Kudos to Microsoft for tackling the issues plaguing large Git repos that the Git community was unwilling to tackle, I guess. Facebook and Google ended up just choosing Mercurial instead.

What exactly was the problem? That they called it Git Virtual File System (GVFS) when there was already the GNOME Virtual File System (GVfs) – not to be confused with GnomeVFS (!) or the Linux Virtual File System? If so, you’re in luck, they’re soliciting new names.


(Andrew Plotkin) #29


Now that I look, still don’t see much chaos. A couple of annoyed reddit threads, yes. Anyhow that was a decision they made over a year ago, so why does it make you think RealNC is wrong?


(David Griffith) #30

Stomping on namespace is bad enough taken in isolation. Usually that can be explained by a momentary lapse of judgment. When Microsoft does it, it’s yet another example of placing no importance upon ideals of writing and implementing programs with an eye to security and stability.

Here’s another example of why you don’t want Microsoft getting involved in Open Source projects: … packaging/
That one came out on Friday and the problems discovered yesterday. There is no reason why Microsoft couldn’t have gotten this right unless they just don’t care to do it right.


(Jesse McGrew) #31

What on earth does project naming have to do with security or stability?

Read the comments on that post for some perspective. Also, note that when he reported it on Microsoft’s forums, he got two affirmative responses from Microsoft the same day.

In any case, if “sometimes they write bad code” is a reason not to want them involved in OSS projects, I’d say it’s outweighed by the much larger amount of good code they’ve written.



No disagreement there. Not a MS fan myself. But with GitHub, I’m not actually installing anything from them on my machines, and neither do I have any private or sensitive data stored there. I just have my public Git repos hosted there. For as long at it works, it works. If that changes, people can just move on. Right now, it works just as well as it always has, and I don’t believe this will change any time soon.

With that being said, GitLab is trying to capitalize on the migration hype and is offering some of their premium services for free to open source, non-commercial projects. So it might be a good idea to switch anyway. Not due to MS buying GitHub, but because of GitLab potentially offering a better service at no cost.


(Andrew Plotkin) #33

My reaction to the news, as I’ve mentioned elsewhere, is that I’ve pushed copies of my open-source repos to Bitbucket. (They’re not publically visible, but they’re there and I can light them up at any time.)

So, worst-case scenario, if Microsoft shuts down Github without warning and I have a hard drive failure the same day, I haven’t lost anything.

All other scenarios are less bad.

In the meantime, I am a customer of both Github and Bitbucket (as I’ve been for several years, cheapest paid plan of each). I will continue behaving as such, meaning I keep an eye out for policy changes I don’t like.


(Jesse McGrew) #34

Do you get much use out of the paid Bitbucket features?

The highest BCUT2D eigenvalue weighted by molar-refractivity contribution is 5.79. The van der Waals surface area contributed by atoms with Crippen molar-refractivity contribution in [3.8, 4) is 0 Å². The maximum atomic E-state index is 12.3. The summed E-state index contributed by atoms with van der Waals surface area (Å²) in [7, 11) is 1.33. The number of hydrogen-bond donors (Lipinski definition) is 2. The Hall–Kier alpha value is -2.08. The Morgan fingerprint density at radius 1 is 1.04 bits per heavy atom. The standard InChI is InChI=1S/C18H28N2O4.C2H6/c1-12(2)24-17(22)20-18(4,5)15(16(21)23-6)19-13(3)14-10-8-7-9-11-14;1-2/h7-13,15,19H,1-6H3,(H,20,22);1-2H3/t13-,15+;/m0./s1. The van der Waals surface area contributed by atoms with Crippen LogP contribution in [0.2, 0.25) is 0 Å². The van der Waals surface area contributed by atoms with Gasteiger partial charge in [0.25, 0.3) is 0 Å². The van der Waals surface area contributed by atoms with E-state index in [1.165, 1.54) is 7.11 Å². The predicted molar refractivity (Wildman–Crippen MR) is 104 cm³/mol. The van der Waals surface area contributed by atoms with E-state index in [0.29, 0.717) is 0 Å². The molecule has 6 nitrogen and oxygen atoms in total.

Compared to the free account, the paid one has 500 build minutes instead of 50, 5 GB quota for LFS instead of 1 GB, and unlimited users instead of 5. I haven’t gotten close to the free limits on any of those.


(Andrew Plotkin) #35

Most of my proprietary projects live on Bitbucket (a habit I got into in 2011, before Github had unlimited private repos). I prefer not to rely on free hosting for anything job-related.

I could consolidate and stop paying two subscription fees, but I’m lazy and the costs aren’t inordinate. And I do in fact want both services to continue to exist.


(Daniel Stelzer) #36

Oh hey, I didn’t expect to find an explanation here of all places for why my /bin/sh suddenly changed.

While I have no affection for Microsoft, and they’ve quite thoroughly ruined Skype and many of their other acquisitions, I’m cautiously optimistic about Github. Like zarf, I’m keeping everything on Bitbucket too, but this doesn’t seem like any sort of emergency yet.



Jim Henson had a wait and see attitude, now we have wrong sounding muppets!
But seriously, I don’t trust Microsoft in the slightest. Also David, why the hell do you still maintain Inform 5 for Unix? As far as I can tell, there’s no need for it.



Microsoft bought the muppets? And murdered the original puppeteers? Hadn’t heard about that. :astonished:

Even if you don’t trust them, even if they do screw up GitHub, do you really believe they would confiscate your repositories without giving you a chance to retrieve them?

Worse case scenario is that they change GitHub in a way you don’t like and you move your repos then. In the meantime it continues to be a useful service.


(David Griffith) #39

I don’t maintain Inform5. That repo is there just to provide an easy way to play with Inform5 with the same convenience as the Inform6Unix repo.


(Piergiorgio d'errico) #40

Last time I checked, inform 5.2 and 5.5 compiles fine under GCC… but I’m the guy whose some years ago manages to compile out-of-the box the oldest extant C source (1972 vintage…) with a recent GCC.

Best regards from Italy,
dott. Piergiorgio.